"God is most glorified in you when you are most satisfied in him in the midst of loss, not prosperity." --John Piper

Friday, January 28, 2011

I have read Chapter 4, but am not sure what to say about it. It seems to be pressing the same point, just with different illustrations. Which, by the way, I have already heard many of because our preacher has read this book.

I do appreciate that he clarifies on page 55 that personal Bible reading alone is not the end all, but that in order to gain from it one must meditate on what was read. This, I think, is the hard part for many. Some people just have a hard time recalling things they have read.

He concludes the chapter by quoting a friend who once told him, "The secret of growing in divine wisdom is to come to God stupid. Tell him you don't know a thing. Tell him you need to know how to think, how to tie your shoes, how to win friends and influence anybody!" (Page 63) As a public school teacher, I would love to take that quote, take out the the word divine, replace the word God with class, and plaster it all over my room. And as a parent, well, you get the idea. I think the closest I get to understanding God sometimes is when I am put in roles that He has over me. He certainly is a patient and incredible God.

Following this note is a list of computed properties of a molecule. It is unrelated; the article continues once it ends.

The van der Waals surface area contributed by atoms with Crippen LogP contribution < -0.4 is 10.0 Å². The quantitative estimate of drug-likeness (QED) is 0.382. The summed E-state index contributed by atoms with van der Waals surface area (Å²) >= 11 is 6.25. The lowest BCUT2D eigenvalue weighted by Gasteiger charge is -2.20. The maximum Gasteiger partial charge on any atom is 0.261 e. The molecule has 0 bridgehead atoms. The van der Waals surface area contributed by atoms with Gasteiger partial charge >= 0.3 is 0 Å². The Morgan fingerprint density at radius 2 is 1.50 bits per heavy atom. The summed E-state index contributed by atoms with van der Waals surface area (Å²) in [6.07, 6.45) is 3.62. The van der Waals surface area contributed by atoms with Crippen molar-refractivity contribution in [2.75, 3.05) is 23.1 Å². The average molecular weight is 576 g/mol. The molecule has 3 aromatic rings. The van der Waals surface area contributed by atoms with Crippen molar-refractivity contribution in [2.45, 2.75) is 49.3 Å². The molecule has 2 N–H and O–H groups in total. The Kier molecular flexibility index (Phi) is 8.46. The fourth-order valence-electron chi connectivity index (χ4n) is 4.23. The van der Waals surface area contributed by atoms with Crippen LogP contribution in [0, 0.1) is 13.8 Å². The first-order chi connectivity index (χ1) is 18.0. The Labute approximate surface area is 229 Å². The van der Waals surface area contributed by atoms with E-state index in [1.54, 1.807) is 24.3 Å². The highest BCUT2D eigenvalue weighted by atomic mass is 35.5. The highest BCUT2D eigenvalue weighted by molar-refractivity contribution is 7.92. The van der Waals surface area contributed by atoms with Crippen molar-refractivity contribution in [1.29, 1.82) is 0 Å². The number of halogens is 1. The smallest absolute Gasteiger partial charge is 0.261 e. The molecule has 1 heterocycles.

Kansas Bob said...

I am sometimes a bit leery of pastor types because they are a bit bookish in their approach to spirituality. Sometimes they make reading the bible and end in and of itself. And sometimes I get the impression that they study only as a means to prepare a sermon. Not sure which is more problematic. Guess I would to seem them proactively interacting with the flock more. I know, I dream.

Spherical said...

I recently heard a pastor say "85 percent of what I write in my journal ends up in my sermons." I struggle with that, because of what you just said. It is not necessarily a bad thing, but it just makes one wonder at the motive behind the act.

Kansas Bob said...

Some of the pastors I have worked with schedule an entire day for sermon prep. My thinking is that they would do better to spend less time let their sermons flow from their journals (and other places) and spend more of their time ministering to the flock.

Unfortunately many called to pastor have a predominate teaching gift and find more joy in reading and public speaking than interacting with people. Public ministry and the need to be seen is a huge seduction in the church.


Spherical said...

Amen. We had mentioned to the pastor about 2 months ago a desire to join the church, but we wanted to meet first as I had a few questions. We still have not met, but he did once tell me as I was walking out of service that he is very busy.

Kansas Bob said...

The so-called clerical professionalism often insulates pastors from the flock. Sad that he cannot make time for you when he is off the clock.